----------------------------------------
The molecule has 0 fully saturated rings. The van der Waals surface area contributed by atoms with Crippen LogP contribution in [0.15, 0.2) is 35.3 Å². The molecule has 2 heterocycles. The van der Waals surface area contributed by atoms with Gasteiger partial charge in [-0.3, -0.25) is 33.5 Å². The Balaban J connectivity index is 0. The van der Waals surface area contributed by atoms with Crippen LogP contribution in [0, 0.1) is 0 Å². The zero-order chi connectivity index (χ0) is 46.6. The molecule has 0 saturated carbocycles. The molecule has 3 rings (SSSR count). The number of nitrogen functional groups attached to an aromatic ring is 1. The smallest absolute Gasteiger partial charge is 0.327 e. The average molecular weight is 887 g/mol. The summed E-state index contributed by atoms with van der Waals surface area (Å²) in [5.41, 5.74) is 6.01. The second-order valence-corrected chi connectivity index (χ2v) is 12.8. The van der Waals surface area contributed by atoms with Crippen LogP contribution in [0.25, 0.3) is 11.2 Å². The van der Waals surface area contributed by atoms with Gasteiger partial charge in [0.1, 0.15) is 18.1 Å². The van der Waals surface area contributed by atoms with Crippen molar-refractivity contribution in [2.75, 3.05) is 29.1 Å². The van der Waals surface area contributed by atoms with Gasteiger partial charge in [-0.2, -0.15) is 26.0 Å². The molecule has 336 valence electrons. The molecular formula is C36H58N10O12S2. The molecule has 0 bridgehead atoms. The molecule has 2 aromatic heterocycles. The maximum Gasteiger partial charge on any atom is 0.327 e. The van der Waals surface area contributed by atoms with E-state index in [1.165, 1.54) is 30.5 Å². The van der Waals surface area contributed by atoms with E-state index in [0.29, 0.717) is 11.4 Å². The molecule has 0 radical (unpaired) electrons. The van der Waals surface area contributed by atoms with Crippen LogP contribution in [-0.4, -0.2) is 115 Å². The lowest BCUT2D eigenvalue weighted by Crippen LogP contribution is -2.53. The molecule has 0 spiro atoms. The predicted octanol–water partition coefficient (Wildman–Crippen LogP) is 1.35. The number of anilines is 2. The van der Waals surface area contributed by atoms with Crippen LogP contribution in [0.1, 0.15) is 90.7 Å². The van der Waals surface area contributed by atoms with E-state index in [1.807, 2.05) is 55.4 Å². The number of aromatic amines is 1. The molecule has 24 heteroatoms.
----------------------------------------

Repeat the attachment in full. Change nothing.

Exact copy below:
The molecule has 0 fully saturated rings. The van der Waals surface area contributed by atoms with Crippen LogP contribution in [0.15, 0.2) is 35.3 Å². The molecule has 2 heterocycles. The van der Waals surface area contributed by atoms with Gasteiger partial charge in [-0.3, -0.25) is 33.5 Å². The Balaban J connectivity index is 0. The van der Waals surface area contributed by atoms with Crippen LogP contribution in [0, 0.1) is 0 Å². The zero-order chi connectivity index (χ0) is 46.6. The molecule has 0 saturated carbocycles. The molecule has 3 rings (SSSR count). The number of nitrogen functional groups attached to an aromatic ring is 1. The smallest absolute Gasteiger partial charge is 0.327 e. The average molecular weight is 887 g/mol. The summed E-state index contributed by atoms with van der Waals surface area (Å²) in [5.41, 5.74) is 6.01. The second-order valence-corrected chi connectivity index (χ2v) is 12.8. The van der Waals surface area contributed by atoms with Crippen LogP contribution in [0.25, 0.3) is 11.2 Å². The van der Waals surface area contributed by atoms with Gasteiger partial charge in [0.1, 0.15) is 18.1 Å². The van der Waals surface area contributed by atoms with Crippen molar-refractivity contribution in [2.75, 3.05) is 29.1 Å². The van der Waals surface area contributed by atoms with Gasteiger partial charge in [-0.2, -0.15) is 26.0 Å². The molecule has 336 valence electrons. The molecular formula is C36H58N10O12S2. The molecule has 0 bridgehead atoms. The molecule has 2 aromatic heterocycles. The maximum Gasteiger partial charge on any atom is 0.327 e. The van der Waals surface area contributed by atoms with E-state index in [1.165, 1.54) is 30.5 Å². The van der Waals surface area contributed by atoms with E-state index in [0.29, 0.717) is 11.4 Å². The molecule has 0 radical (unpaired) electrons. The van der Waals surface area contributed by atoms with Crippen LogP contribution in [-0.4, -0.2) is 115 Å². The lowest BCUT2D eigenvalue weighted by Crippen LogP contribution is -2.53. The molecule has 0 spiro atoms. The predicted octanol–water partition coefficient (Wildman–Crippen LogP) is 1.35. The number of anilines is 2. The van der Waals surface area contributed by atoms with Crippen LogP contribution in [0.1, 0.15) is 90.7 Å². The van der Waals surface area contributed by atoms with E-state index in [1.807, 2.05) is 55.4 Å². The number of aromatic amines is 1. The molecule has 24 heteroatoms.